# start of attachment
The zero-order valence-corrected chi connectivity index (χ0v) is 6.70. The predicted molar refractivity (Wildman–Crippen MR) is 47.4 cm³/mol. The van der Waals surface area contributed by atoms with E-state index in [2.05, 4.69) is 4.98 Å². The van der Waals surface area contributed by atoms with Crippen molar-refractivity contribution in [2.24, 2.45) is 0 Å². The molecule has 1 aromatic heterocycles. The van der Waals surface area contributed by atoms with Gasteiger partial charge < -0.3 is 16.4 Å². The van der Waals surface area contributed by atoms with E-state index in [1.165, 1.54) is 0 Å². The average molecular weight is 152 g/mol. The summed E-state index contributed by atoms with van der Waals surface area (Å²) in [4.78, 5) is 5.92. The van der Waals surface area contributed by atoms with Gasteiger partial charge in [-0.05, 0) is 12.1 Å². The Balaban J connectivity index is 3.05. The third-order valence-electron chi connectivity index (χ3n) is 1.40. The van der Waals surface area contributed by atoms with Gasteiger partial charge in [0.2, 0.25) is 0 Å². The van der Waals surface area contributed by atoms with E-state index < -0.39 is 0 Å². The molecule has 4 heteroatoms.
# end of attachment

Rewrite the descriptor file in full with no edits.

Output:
The zero-order valence-corrected chi connectivity index (χ0v) is 6.70. The predicted molar refractivity (Wildman–Crippen MR) is 47.4 cm³/mol. The van der Waals surface area contributed by atoms with E-state index in [2.05, 4.69) is 4.98 Å². The van der Waals surface area contributed by atoms with Crippen molar-refractivity contribution in [2.24, 2.45) is 0 Å². The molecule has 1 aromatic heterocycles. The van der Waals surface area contributed by atoms with Gasteiger partial charge < -0.3 is 16.4 Å². The van der Waals surface area contributed by atoms with E-state index in [1.165, 1.54) is 0 Å². The average molecular weight is 152 g/mol. The summed E-state index contributed by atoms with van der Waals surface area (Å²) in [4.78, 5) is 5.92. The van der Waals surface area contributed by atoms with Gasteiger partial charge in [-0.05, 0) is 12.1 Å². The Balaban J connectivity index is 3.05. The third-order valence-electron chi connectivity index (χ3n) is 1.40. The van der Waals surface area contributed by atoms with Gasteiger partial charge in [0.2, 0.25) is 0 Å². The van der Waals surface area contributed by atoms with E-state index < -0.39 is 0 Å². The molecule has 4 heteroatoms.